Using the keyboard during fast-paced titles like as Dota2, a game in which your hands must roam over the keyboard’s surface chaotically in order to keep your number of actions per minute high, resulted in us accidentally pressing unintended keys as our fingers traced over them. This shouldn’t be too much of a problem for those with a light touch, but the heavy-handed among us will find it quite irksome.
The layout of the keyboard takes some getting used to as well; this is mostly because of where the macro keys are placed. While we understand the engineers at Armaggeddon probably wanted to keep the macro keys close to hand, if you are going to be typing a lot on this keyboard the macro keys will probably just get in the way.
Armaggeddon Kai-9 Sentinel review: Customisation
The Sentinel has its own dedicated software suite that allows the majority of its 122 keys to be customised, but strangely doesn’t offer a lot of backlight customisation.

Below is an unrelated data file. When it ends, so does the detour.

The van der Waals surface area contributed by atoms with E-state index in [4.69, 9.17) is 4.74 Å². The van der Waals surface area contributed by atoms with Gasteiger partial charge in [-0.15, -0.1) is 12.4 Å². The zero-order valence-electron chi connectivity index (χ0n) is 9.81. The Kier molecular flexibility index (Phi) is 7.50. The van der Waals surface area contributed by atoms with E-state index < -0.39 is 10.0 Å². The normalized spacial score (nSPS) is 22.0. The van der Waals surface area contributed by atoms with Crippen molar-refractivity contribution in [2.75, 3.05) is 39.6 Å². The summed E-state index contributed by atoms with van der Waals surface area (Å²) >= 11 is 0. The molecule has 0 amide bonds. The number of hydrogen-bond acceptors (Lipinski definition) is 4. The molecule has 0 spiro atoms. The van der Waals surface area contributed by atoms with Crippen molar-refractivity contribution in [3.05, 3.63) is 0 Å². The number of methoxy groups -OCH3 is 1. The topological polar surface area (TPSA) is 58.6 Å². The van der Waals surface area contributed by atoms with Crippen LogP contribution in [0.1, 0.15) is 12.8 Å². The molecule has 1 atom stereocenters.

Even more odd, the Home Base tab shows nothing but a static image of the keyboard and some social media icons at the bottom on it. Rather confusingly, Armaggeddon didn’t see fit to make those icons hyperlink to anything at all. This made us a bit wary to even consider using the software, but fortunately the remaining three tabs proved surprisingly useful.
The second tab gives you the option to customise all three of the profiles pre-loaded on the keyboard. Out the box, these profiles are set to the basic functions of the keyboard though you are able to customise every key except the F keys, Windows Key and the Function key.